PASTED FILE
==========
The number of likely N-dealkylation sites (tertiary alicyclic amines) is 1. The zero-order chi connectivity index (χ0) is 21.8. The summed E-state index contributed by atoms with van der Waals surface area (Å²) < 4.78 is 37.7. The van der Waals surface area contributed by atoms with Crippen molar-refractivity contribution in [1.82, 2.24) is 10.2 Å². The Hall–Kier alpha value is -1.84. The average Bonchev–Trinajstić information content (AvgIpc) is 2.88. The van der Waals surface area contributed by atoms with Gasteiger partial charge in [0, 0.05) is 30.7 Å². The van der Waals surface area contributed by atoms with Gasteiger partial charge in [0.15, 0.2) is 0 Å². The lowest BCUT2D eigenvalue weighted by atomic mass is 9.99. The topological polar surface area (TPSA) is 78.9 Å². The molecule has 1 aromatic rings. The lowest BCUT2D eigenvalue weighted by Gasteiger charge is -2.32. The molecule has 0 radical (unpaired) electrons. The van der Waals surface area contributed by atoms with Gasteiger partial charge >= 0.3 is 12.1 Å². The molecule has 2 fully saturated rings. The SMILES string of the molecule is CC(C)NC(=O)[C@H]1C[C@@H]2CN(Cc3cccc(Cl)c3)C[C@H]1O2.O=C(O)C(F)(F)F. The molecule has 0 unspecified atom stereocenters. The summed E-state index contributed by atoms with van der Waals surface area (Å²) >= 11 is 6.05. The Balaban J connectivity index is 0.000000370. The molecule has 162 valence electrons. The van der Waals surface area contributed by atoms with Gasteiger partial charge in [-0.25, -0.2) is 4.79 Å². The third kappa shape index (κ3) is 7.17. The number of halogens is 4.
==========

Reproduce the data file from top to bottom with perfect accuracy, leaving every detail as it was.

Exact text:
The number of likely N-dealkylation sites (tertiary alicyclic amines) is 1. The zero-order chi connectivity index (χ0) is 21.8. The summed E-state index contributed by atoms with van der Waals surface area (Å²) < 4.78 is 37.7. The van der Waals surface area contributed by atoms with Crippen molar-refractivity contribution in [1.82, 2.24) is 10.2 Å². The Hall–Kier alpha value is -1.84. The average Bonchev–Trinajstić information content (AvgIpc) is 2.88. The van der Waals surface area contributed by atoms with Gasteiger partial charge in [0, 0.05) is 30.7 Å². The van der Waals surface area contributed by atoms with Gasteiger partial charge in [0.15, 0.2) is 0 Å². The lowest BCUT2D eigenvalue weighted by atomic mass is 9.99. The topological polar surface area (TPSA) is 78.9 Å². The molecule has 1 aromatic rings. The lowest BCUT2D eigenvalue weighted by Gasteiger charge is -2.32. The molecule has 0 radical (unpaired) electrons. The van der Waals surface area contributed by atoms with Gasteiger partial charge >= 0.3 is 12.1 Å². The molecule has 2 fully saturated rings. The SMILES string of the molecule is CC(C)NC(=O)[C@H]1C[C@@H]2CN(Cc3cccc(Cl)c3)C[C@H]1O2.O=C(O)C(F)(F)F. The molecule has 0 unspecified atom stereocenters. The summed E-state index contributed by atoms with van der Waals surface area (Å²) >= 11 is 6.05. The Balaban J connectivity index is 0.000000370. The molecule has 162 valence electrons. The van der Waals surface area contributed by atoms with Gasteiger partial charge in [-0.25, -0.2) is 4.79 Å². The third kappa shape index (κ3) is 7.17. The number of halogens is 4.